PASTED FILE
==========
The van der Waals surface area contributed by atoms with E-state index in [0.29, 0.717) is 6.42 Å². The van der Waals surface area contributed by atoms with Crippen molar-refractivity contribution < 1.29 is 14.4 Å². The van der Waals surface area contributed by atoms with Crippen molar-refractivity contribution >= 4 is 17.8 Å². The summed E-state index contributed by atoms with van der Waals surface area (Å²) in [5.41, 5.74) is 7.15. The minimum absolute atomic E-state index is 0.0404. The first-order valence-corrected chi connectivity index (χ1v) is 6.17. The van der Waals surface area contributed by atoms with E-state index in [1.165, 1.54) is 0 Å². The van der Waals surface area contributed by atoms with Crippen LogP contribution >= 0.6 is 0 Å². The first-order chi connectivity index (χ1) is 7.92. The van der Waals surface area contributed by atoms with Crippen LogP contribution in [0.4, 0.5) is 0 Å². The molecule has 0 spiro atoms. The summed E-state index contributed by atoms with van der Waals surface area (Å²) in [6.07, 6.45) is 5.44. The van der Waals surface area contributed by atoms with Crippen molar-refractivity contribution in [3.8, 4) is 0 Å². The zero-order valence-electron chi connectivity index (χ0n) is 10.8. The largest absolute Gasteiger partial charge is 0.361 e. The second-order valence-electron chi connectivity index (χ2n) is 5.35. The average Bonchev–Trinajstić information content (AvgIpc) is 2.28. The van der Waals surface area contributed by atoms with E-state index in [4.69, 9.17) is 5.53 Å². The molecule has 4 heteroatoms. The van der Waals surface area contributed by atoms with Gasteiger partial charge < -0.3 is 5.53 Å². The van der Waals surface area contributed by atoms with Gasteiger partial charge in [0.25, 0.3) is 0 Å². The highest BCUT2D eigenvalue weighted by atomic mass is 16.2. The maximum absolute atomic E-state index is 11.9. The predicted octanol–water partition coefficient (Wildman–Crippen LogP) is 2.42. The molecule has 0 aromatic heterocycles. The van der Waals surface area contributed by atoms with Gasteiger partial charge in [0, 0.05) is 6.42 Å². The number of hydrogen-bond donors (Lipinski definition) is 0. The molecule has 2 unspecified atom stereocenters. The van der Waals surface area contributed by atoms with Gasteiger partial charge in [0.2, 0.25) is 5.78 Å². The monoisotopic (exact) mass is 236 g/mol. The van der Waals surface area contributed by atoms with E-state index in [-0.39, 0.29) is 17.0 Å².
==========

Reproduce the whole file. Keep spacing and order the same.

The van der Waals surface area contributed by atoms with E-state index in [0.29, 0.717) is 6.42 Å². The van der Waals surface area contributed by atoms with Crippen molar-refractivity contribution < 1.29 is 14.4 Å². The van der Waals surface area contributed by atoms with Crippen molar-refractivity contribution >= 4 is 17.8 Å². The summed E-state index contributed by atoms with van der Waals surface area (Å²) in [5.41, 5.74) is 7.15. The minimum absolute atomic E-state index is 0.0404. The first-order valence-corrected chi connectivity index (χ1v) is 6.17. The van der Waals surface area contributed by atoms with E-state index in [1.165, 1.54) is 0 Å². The van der Waals surface area contributed by atoms with Crippen LogP contribution >= 0.6 is 0 Å². The first-order chi connectivity index (χ1) is 7.92. The van der Waals surface area contributed by atoms with Crippen LogP contribution in [0.4, 0.5) is 0 Å². The molecule has 0 spiro atoms. The summed E-state index contributed by atoms with van der Waals surface area (Å²) in [6.07, 6.45) is 5.44. The van der Waals surface area contributed by atoms with Crippen molar-refractivity contribution in [3.8, 4) is 0 Å². The zero-order valence-electron chi connectivity index (χ0n) is 10.8. The largest absolute Gasteiger partial charge is 0.361 e. The second-order valence-electron chi connectivity index (χ2n) is 5.35. The average Bonchev–Trinajstić information content (AvgIpc) is 2.28. The van der Waals surface area contributed by atoms with E-state index in [4.69, 9.17) is 5.53 Å². The molecule has 4 heteroatoms. The van der Waals surface area contributed by atoms with Gasteiger partial charge < -0.3 is 5.53 Å². The van der Waals surface area contributed by atoms with Gasteiger partial charge in [0.25, 0.3) is 0 Å². The highest BCUT2D eigenvalue weighted by atomic mass is 16.2. The maximum absolute atomic E-state index is 11.9. The predicted octanol–water partition coefficient (Wildman–Crippen LogP) is 2.42. The molecule has 0 aromatic heterocycles. The van der Waals surface area contributed by atoms with Gasteiger partial charge in [0, 0.05) is 6.42 Å². The number of hydrogen-bond donors (Lipinski definition) is 0. The molecule has 2 unspecified atom stereocenters. The van der Waals surface area contributed by atoms with Gasteiger partial charge in [0.2, 0.25) is 5.78 Å². The monoisotopic (exact) mass is 236 g/mol. The van der Waals surface area contributed by atoms with E-state index in [-0.39, 0.29) is 17.0 Å².